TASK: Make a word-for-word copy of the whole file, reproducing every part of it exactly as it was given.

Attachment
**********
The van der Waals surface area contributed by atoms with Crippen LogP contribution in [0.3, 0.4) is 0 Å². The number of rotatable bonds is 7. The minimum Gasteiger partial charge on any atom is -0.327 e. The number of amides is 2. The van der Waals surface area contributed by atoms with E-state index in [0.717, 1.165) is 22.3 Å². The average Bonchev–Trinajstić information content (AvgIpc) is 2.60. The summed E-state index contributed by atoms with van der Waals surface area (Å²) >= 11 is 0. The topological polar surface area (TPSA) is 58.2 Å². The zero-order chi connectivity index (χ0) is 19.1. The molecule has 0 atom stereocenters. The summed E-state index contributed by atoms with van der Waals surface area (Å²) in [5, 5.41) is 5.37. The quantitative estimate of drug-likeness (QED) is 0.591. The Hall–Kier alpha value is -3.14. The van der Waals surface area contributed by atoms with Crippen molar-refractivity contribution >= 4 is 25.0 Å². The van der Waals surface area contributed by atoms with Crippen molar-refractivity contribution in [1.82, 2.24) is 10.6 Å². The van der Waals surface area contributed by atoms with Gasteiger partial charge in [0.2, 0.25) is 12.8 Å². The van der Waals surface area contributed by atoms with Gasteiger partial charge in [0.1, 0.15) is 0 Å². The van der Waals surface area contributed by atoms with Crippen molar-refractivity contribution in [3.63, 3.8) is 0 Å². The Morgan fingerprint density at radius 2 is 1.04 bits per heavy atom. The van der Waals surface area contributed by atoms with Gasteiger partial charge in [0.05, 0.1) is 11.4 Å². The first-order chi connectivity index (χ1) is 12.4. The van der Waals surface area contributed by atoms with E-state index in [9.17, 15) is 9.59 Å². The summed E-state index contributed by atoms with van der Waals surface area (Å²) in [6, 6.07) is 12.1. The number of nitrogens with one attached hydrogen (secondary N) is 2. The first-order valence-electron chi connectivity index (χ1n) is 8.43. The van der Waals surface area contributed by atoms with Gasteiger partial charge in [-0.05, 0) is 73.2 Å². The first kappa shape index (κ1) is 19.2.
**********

The van der Waals surface area contributed by atoms with Crippen LogP contribution in [0.3, 0.4) is 0 Å². The number of rotatable bonds is 7. The minimum Gasteiger partial charge on any atom is -0.327 e. The number of amides is 2. The van der Waals surface area contributed by atoms with E-state index in [0.717, 1.165) is 22.3 Å². The average Bonchev–Trinajstić information content (AvgIpc) is 2.60. The summed E-state index contributed by atoms with van der Waals surface area (Å²) >= 11 is 0. The topological polar surface area (TPSA) is 58.2 Å². The zero-order chi connectivity index (χ0) is 19.1. The molecule has 0 atom stereocenters. The summed E-state index contributed by atoms with van der Waals surface area (Å²) in [5, 5.41) is 5.37. The quantitative estimate of drug-likeness (QED) is 0.591. The Hall–Kier alpha value is -3.14. The van der Waals surface area contributed by atoms with Crippen molar-refractivity contribution >= 4 is 25.0 Å². The van der Waals surface area contributed by atoms with Crippen molar-refractivity contribution in [1.82, 2.24) is 10.6 Å². The van der Waals surface area contributed by atoms with Gasteiger partial charge in [0.2, 0.25) is 12.8 Å². The van der Waals surface area contributed by atoms with Gasteiger partial charge in [0.1, 0.15) is 0 Å². The van der Waals surface area contributed by atoms with Crippen molar-refractivity contribution in [3.63, 3.8) is 0 Å². The Morgan fingerprint density at radius 2 is 1.04 bits per heavy atom. The van der Waals surface area contributed by atoms with Gasteiger partial charge in [0.05, 0.1) is 11.4 Å². The first-order chi connectivity index (χ1) is 12.4. The van der Waals surface area contributed by atoms with E-state index in [9.17, 15) is 9.59 Å². The summed E-state index contributed by atoms with van der Waals surface area (Å²) in [6, 6.07) is 12.1. The number of nitrogens with one attached hydrogen (secondary N) is 2. The first-order valence-electron chi connectivity index (χ1n) is 8.43. The van der Waals surface area contributed by atoms with Gasteiger partial charge in [-0.05, 0) is 73.2 Å². The first kappa shape index (κ1) is 19.2.